Digestive Diseases and Sciences

, Volume 63, Issue 8, pp 2042–2051 | Cite as

Histology of Barrett’s Metaplasia: Do Goblet Cells Matter?

  • Robert OdzeEmail author


This review has provided a summary of the biology of goblet cell metaplasia in CLE as it pertains to BE. Goblet cells are terminally differentiated nonproliferative cells that have many overlapping histochemical characteristics with mucinous columnar cells and pseudogoblet cells. There is an abundance of evidence that suggests that use of goblet cells as a biomarker of BE, and its progression to malignancy, is problematic. Some of these limitations include the fact that the background non-goblet epithelium in most patients with CLE is biologically intestinalized and contains molecular abnormalities similar to goblet cell CLE, goblet cells fluctuate with time and decrease in number with progression of neoplasia, and pathologists have problems with interpretation, and distinction, of goblet cells from other types of cells in the esophagus. Sampling error results in sensitivity and specificity issues that limit its positive predictive value. Goblet cells are fewest in number in the same population of patients with CLE that are hardest to detect endoscopically (i.e., those with short or ultrashort CLE). Nevertheless, the risk of cancer in patients with short-segment BE, a condition difficult to distinguish from the stomach, is very low regardless of the presence or absence of goblet cells so it is unclear what the role of goblet cells is in these patients as a biomarker. Nevertheless, if the answer to the following question, “Would you as a gastroenterologist recommend surveillance for a patient with clear endoscopic evidence of CLE, particularly if it is ≥ 3 cm in length, but in which goblet cells were not reported to be present by the pathologist,” is yes, then the US requirement for goblet cells as part of the criteria for “BE” is superfluous.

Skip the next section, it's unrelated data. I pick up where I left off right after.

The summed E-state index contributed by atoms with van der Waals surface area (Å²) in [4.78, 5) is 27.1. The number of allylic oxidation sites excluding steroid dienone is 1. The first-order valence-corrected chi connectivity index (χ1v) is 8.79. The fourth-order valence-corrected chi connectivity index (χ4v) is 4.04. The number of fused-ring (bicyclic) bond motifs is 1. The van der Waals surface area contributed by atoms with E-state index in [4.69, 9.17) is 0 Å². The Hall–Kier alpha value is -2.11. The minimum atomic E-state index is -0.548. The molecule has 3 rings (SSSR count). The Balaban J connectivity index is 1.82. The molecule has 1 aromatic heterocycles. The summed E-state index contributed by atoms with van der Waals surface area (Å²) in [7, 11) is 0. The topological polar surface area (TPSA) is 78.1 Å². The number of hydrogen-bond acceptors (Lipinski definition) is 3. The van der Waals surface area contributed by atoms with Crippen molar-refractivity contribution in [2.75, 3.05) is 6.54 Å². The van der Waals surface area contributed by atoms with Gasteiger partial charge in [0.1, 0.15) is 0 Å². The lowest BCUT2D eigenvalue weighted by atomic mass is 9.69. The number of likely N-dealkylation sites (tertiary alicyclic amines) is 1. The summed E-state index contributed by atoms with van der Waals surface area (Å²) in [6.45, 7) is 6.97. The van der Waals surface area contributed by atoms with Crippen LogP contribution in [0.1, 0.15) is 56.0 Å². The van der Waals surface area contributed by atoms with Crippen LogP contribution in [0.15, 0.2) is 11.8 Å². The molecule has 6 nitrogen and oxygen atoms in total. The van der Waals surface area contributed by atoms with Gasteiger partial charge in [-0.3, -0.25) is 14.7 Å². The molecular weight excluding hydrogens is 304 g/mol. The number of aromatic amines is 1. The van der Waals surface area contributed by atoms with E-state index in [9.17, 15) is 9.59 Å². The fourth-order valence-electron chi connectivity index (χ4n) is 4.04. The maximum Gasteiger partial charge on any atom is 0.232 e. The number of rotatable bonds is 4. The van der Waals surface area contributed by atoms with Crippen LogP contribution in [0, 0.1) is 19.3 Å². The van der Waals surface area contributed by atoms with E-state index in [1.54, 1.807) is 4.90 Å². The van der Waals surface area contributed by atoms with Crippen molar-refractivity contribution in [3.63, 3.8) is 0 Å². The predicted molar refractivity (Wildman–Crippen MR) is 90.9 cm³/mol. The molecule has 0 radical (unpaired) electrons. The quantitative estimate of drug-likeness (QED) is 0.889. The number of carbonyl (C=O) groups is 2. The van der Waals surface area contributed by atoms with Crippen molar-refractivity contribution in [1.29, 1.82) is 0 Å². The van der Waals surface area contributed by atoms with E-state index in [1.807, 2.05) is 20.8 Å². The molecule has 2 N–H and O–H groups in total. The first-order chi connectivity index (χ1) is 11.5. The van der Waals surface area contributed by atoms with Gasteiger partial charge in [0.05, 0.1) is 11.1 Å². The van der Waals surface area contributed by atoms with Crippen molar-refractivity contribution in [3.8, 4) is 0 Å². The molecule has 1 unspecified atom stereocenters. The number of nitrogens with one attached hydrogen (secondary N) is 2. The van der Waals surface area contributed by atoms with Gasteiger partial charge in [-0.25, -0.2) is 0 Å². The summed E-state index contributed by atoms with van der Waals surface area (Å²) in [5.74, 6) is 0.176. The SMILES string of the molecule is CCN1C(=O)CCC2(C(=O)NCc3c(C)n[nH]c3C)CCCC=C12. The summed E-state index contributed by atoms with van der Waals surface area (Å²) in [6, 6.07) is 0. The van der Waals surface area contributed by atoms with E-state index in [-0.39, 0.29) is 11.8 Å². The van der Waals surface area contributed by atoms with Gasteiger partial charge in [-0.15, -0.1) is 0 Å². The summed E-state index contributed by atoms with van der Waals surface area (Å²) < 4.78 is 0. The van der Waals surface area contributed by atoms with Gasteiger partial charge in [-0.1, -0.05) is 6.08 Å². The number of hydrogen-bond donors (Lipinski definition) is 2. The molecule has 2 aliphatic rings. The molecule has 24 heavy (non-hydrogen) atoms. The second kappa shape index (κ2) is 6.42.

Barrett’s esophagus Goblet cells Dysplasia GERD Columnar lined esophagus Biopsies Pseudogoblet cells 


Compliance with ethical standards

Conflict of interest

The author declares that they have no conflict of interest.


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Authors and Affiliations

  1. 1.Pathology Department, Brigham and Women’s HospitalHarvard Medical SchoolBostonUSA

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